Heterobothrium lamothei n. sp. most resembles H. ecuadori in general appearance, however it differs from this latter species by having a smaller copulatory organ (80–95 vs. 114–116 in H. ecuadori) armed with 12–15 genital hooks arranged in a circle instead of 14–16 in H. ecuadori. Furthermore, H. lamothei n. sp. has a rectangular haptor with the distal pairs of clamps smaller in diameter than the 3 previous ones, while H. ecuadori has all clamps similar in size (see Table 1 in Williams, 1986). Heterobothrium lamothei n. sp. also differs from this latter species in the number of testes (15–26 vs. 27–40 in H. ecuadori) (see Table 1 in Williams, 1986). It is noteworthy that the number of testes in H. lamothei n. sp. is relatively similar to that observed in Heterobothrium yamagutii Ogawa, 1991 with 25–30 testes. However, this latter species has a copulatory organ armed with 10 hooks, its 4 pairs of clamps are very similar in size and it is substantially longer in size (7400–14400) than H. lamothei n. sp. (1880–3030).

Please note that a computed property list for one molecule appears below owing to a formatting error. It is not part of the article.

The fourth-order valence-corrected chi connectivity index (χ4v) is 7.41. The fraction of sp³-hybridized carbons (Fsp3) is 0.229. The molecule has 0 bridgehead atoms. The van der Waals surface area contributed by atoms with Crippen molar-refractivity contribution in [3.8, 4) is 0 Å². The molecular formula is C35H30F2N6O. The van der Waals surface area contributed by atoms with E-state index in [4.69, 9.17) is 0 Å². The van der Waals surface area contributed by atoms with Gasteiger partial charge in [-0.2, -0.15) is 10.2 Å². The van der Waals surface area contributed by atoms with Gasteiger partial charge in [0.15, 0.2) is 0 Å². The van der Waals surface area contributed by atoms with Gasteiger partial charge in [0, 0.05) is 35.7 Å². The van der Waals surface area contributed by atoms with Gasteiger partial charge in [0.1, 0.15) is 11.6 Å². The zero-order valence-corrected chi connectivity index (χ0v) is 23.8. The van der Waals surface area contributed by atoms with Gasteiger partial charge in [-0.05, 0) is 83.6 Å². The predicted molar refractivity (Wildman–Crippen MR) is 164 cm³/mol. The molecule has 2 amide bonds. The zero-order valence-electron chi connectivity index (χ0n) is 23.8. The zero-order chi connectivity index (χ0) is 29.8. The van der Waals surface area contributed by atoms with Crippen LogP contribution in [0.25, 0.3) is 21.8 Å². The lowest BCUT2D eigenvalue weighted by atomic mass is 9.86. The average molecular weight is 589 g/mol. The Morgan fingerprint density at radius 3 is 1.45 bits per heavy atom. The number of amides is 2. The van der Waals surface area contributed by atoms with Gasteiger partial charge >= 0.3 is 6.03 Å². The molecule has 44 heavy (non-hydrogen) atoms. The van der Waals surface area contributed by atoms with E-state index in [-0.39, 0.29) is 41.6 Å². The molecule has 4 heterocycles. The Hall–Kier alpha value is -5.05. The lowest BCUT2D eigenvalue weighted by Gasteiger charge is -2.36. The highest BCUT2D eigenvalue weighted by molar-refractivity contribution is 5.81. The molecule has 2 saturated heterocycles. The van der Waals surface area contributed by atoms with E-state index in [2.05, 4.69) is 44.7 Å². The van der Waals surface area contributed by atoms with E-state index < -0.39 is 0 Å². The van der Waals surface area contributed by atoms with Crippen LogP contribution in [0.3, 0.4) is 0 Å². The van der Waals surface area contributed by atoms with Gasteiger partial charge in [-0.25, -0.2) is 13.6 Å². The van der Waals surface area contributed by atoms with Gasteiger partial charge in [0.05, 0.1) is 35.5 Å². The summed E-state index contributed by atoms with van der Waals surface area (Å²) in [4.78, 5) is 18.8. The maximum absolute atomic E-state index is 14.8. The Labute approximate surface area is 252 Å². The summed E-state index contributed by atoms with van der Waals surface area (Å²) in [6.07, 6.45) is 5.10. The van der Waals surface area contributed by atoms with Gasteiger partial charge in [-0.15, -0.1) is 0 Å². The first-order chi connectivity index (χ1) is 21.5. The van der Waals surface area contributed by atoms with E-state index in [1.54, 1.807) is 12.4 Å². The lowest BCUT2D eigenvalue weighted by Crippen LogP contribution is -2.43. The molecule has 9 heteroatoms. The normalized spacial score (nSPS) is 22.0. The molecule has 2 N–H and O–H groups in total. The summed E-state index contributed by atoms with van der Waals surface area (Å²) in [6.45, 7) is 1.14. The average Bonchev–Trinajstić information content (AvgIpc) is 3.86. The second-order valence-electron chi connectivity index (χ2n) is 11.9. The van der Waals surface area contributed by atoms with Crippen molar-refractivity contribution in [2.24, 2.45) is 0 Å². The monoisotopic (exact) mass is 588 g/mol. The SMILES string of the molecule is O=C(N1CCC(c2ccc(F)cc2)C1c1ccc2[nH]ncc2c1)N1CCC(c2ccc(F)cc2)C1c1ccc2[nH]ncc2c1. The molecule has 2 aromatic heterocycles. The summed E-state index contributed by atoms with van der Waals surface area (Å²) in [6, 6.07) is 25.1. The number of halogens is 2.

Heterobothrium lamothei n. sp. is added to the 11 species currently recognized in Heterobothrium: H. torquigeneri Williams, 1986, H. elongatum Williams, 1986, H. tetrodonis (Goto, 1894) Cerfontaine 1895, H. tonkinensis Yamaguti, 1958, H. praeorchis Bychowsky, Mamaev and Nagibina, 1976, H. ecuadori Meserve, 1938, H. fluviatilis Euzet and Birgi, 1975, H. okamotoi Ogawa, 1991, H. yamagutii Ogawa, 1991, H. shanagawai Ogawa, 1991 and H. bychowskyi Ogawa, 1991. Most of these species have been described from Australian (Williams, 1986) and Japanese (Ogawa, 1991) marine waters. The only species described from America is H. ecuadori. This species was originally described as H. ecuadori by Meserve (1938) from Galapagos. Later, Sproston (1946) erected the new genus Tagia and considered H. ecuadori as a member of Tagia. Tagia ecuadori was described from the gills of Sphoeroides sp. in Mata de Limón, Puntarenas, Costa Rica (see Caballero and Brenes–Madrigal, 1957; Lamothe–Argumedo, 1967). However, as Williams (1986) noted, Euzet and Birgi (1975) revised the genus and considered that species to be a synonym of Heterobothrium Cerfontaine1895 and Gempylitrema Yamaguti, 1968. Thus, by the principle of priority of the ICZN (International Code of Zoological Nomenclature (, the valid name of the genus is the oldest one, in this case Heterobothrium. There are several records of H. ecuadori in America, from Cheilichthys annulatus Müller, 1841 from Tagus Cove, Albermale, Galapagos Islands and San Francisco (Meserve, 1938). All other geographical records for this monogenean species are those from Sphoeroides annulatus from waters of the Pacific Ocean in the Canal zone, Panama (Caballero et al., 1953), Salina Cruz, Oaxaca (Lamothe–Argumedo, 1967) and Sinaloa in Mexico (Fajer–Ávila et al. 2004). In the Atlantic coast, there is only 1 record for H. ecuadori parasitizing the gills of S. testudineus in Biscayne Bay, Florida in an unpublished MSc. thesis (Boucher, 1974). Boucher (1974) did not provide a formal description of his specimens but, the metric data of the total length (mean = 2200, range 1300–2850, n = 13 specimens) and width (620, 350–850) provided by Boucher are similar to those of H. lamothei n. sp. Due to the geographical closeness between Florida and the Peninsula of Yucatán and the fact that the monogenean was parasitizing the same host species (S. testudineus), it is possible that the material of Boucher belongs to H. lamothei n. sp. If this is true, H. ecuadori is restricted to the Pacific Ocean and H. lamothei n. sp. to the Atlantic coast, and specifically to the Gulf of Mexico at this point.